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Clear absorbent beads will do. Cheapest supply get a used nappy from a baby. can also use "proper" gel product used for adding to soils.


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A technique that works well for large seeds like beans is to take a mason jar, then line it inside with a cylinder of light coloured blotting paper from the bottom up to the neck of the jar. Then fill inside the cylinder with an absorbent material such as damp peat. Using a spoon, take the bean seed and insert it in between the paper and the glass wall of ...


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Something like this maybe https://www.seedman.com/plantge.htm It's "plant gel" I've bought some plants that came in it.


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Your soil looks pretty good. Those are just garden worms which help break down dead leaves and such. They are required for a healthy soil. Your soil appears to have a bit of clay and may not drain as well as other soils, just keep an eye on it when it rains to make sure it does drain. Water probably should not stand in place for more than 24 hours. ...


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There are times when dilution can be the solution to pollution. Many plants will survive just fine in an average garden soil dug straight from the garden. One treatment for soil of unknown or doubtful quality is to remove it from the pot, shake it from roots and allow to dry out a bit, then sprinkle the powder on a compost heap and thoroughly mix in. Repot ...


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I would say bin the soil. It is never a good idea to put someone else's garden soil in your garden. You never know what's in it. It could contain seeds or even roots of rogue weeds like ground elder or horsetail, or even worse, rogue grubs or moulds that could attack your garden flora. Only transplant things with the soil, if you can trust the source of the ...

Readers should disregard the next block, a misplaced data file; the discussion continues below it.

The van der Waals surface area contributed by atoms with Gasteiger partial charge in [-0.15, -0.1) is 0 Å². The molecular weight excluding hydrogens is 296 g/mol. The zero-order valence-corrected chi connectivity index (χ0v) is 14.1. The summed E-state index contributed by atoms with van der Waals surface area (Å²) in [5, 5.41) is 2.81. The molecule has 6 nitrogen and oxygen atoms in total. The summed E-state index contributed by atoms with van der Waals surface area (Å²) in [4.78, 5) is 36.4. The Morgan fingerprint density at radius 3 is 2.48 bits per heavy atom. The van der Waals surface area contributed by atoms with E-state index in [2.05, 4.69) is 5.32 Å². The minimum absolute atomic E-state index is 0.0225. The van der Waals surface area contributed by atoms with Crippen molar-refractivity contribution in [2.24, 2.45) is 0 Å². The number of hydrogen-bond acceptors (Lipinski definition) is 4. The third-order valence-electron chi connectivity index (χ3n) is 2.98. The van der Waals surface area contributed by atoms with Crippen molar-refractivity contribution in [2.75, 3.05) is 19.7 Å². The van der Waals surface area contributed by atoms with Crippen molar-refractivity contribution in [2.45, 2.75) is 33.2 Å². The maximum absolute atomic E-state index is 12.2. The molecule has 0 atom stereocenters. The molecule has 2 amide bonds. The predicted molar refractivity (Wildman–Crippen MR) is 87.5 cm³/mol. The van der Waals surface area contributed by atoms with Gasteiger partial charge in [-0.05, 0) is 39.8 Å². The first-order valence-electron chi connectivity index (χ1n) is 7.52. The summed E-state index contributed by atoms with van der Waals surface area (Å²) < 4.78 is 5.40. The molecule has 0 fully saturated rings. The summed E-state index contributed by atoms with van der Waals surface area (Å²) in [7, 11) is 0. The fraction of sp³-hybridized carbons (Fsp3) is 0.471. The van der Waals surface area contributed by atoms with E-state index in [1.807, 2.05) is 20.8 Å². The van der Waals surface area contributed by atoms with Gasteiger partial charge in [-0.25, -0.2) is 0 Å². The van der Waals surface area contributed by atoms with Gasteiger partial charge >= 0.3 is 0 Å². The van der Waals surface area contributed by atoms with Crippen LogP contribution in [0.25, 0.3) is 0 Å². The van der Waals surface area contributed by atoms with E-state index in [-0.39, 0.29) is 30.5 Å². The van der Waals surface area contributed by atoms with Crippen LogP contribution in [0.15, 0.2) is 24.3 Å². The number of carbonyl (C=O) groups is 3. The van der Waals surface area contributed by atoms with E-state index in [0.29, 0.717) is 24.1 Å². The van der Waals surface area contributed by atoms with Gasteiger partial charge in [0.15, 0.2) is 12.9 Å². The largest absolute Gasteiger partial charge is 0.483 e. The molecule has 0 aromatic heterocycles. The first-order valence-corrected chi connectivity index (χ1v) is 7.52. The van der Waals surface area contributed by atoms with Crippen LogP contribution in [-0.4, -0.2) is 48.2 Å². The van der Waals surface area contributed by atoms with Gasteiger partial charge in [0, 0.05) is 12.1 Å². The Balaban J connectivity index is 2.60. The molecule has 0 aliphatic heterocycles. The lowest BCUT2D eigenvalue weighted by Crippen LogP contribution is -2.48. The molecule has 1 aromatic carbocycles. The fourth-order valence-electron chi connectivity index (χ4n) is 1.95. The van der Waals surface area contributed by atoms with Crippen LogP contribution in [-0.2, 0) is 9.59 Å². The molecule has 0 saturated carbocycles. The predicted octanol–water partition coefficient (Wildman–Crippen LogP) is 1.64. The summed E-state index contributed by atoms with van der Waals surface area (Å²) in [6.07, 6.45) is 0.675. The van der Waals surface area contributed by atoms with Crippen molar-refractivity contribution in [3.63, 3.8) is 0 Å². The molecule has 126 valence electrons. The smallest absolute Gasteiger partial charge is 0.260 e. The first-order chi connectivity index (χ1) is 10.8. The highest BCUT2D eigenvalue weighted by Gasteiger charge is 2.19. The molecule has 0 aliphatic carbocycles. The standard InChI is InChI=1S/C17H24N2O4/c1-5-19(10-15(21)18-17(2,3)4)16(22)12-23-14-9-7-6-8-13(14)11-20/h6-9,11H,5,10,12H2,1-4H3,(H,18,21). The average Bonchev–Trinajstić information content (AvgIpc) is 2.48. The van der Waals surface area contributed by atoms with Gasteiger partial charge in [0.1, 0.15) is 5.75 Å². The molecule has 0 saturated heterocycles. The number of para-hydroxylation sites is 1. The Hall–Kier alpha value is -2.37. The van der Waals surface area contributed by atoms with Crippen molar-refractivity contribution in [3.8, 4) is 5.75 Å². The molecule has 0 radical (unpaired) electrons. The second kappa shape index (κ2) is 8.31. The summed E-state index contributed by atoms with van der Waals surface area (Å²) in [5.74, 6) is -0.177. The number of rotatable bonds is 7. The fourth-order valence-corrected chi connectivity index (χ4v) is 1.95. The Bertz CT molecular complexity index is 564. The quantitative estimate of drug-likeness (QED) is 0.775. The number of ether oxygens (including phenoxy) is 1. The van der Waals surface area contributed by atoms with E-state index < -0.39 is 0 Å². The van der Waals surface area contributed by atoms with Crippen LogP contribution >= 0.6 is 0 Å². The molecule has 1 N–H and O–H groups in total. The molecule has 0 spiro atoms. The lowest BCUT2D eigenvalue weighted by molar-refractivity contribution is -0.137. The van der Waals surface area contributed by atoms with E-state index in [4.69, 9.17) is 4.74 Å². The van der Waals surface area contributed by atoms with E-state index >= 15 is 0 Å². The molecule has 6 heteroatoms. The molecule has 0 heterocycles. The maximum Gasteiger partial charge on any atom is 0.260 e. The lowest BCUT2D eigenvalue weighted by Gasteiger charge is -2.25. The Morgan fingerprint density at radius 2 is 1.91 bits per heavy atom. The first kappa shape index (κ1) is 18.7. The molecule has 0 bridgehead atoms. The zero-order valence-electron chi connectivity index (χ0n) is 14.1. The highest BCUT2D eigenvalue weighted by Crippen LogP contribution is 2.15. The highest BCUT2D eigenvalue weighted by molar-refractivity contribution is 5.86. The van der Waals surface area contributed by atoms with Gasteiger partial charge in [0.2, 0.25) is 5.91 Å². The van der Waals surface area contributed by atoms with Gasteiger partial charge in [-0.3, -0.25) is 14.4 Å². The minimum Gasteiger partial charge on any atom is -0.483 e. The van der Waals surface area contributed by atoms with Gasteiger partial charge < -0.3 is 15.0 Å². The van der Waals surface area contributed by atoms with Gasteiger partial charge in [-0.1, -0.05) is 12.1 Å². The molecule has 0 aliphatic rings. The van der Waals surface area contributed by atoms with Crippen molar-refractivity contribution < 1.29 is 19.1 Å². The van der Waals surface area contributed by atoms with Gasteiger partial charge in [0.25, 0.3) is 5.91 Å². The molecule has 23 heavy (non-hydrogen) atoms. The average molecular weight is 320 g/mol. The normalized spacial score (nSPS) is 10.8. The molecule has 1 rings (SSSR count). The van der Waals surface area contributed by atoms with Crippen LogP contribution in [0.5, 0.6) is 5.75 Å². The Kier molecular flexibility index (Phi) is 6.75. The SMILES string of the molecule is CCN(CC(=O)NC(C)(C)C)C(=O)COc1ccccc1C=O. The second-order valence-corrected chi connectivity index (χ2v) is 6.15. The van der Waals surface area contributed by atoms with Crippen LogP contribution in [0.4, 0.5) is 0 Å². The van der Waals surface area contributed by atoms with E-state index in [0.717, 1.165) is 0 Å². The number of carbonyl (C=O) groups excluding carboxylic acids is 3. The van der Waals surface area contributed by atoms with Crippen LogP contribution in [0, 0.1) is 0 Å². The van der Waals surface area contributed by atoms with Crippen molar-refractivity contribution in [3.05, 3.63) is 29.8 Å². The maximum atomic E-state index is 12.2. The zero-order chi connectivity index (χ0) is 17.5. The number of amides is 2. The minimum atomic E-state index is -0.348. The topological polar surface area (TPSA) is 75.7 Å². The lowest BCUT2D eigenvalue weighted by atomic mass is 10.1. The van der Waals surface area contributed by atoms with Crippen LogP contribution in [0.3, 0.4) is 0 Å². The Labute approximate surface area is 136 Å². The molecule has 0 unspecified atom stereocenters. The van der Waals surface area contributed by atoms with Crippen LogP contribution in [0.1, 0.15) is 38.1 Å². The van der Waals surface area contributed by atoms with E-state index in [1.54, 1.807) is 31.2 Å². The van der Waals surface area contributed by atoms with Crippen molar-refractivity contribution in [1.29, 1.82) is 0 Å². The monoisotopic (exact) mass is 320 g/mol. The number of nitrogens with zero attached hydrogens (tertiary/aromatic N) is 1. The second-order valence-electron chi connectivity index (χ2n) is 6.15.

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It does look rather like garden soil, but perhaps it's difficult or impossible to get proper potting soil where you are, even for plant suppliers. Regardless, best to buy some new potting soil (known as potting compost in the UK) if it's available to pot up any new plants you get. Note also that no plant should ever be put in a pot that does not have ...


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Worms in the garden are excellent. Worms in a plant pot mean big trouble for the plant, because there isn't much for the worms to eat except the plant's roots. This is one reason why potted plants should never be grown in soil just dug up from a garden - you have no idea what is actually in there. The worms may have been worm eggs, when you filled up that ...


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Just a small thought to add, most sands on tropical atolls are derived from coral, as such the last thing the sand needs for plant to grow in it is more alkaline material. I find a mix of sand with compost 50x50 and used in containers will grow tomatoes,eggplant, and peppers with the help of some magnesium sulphate and seaweed tea. .


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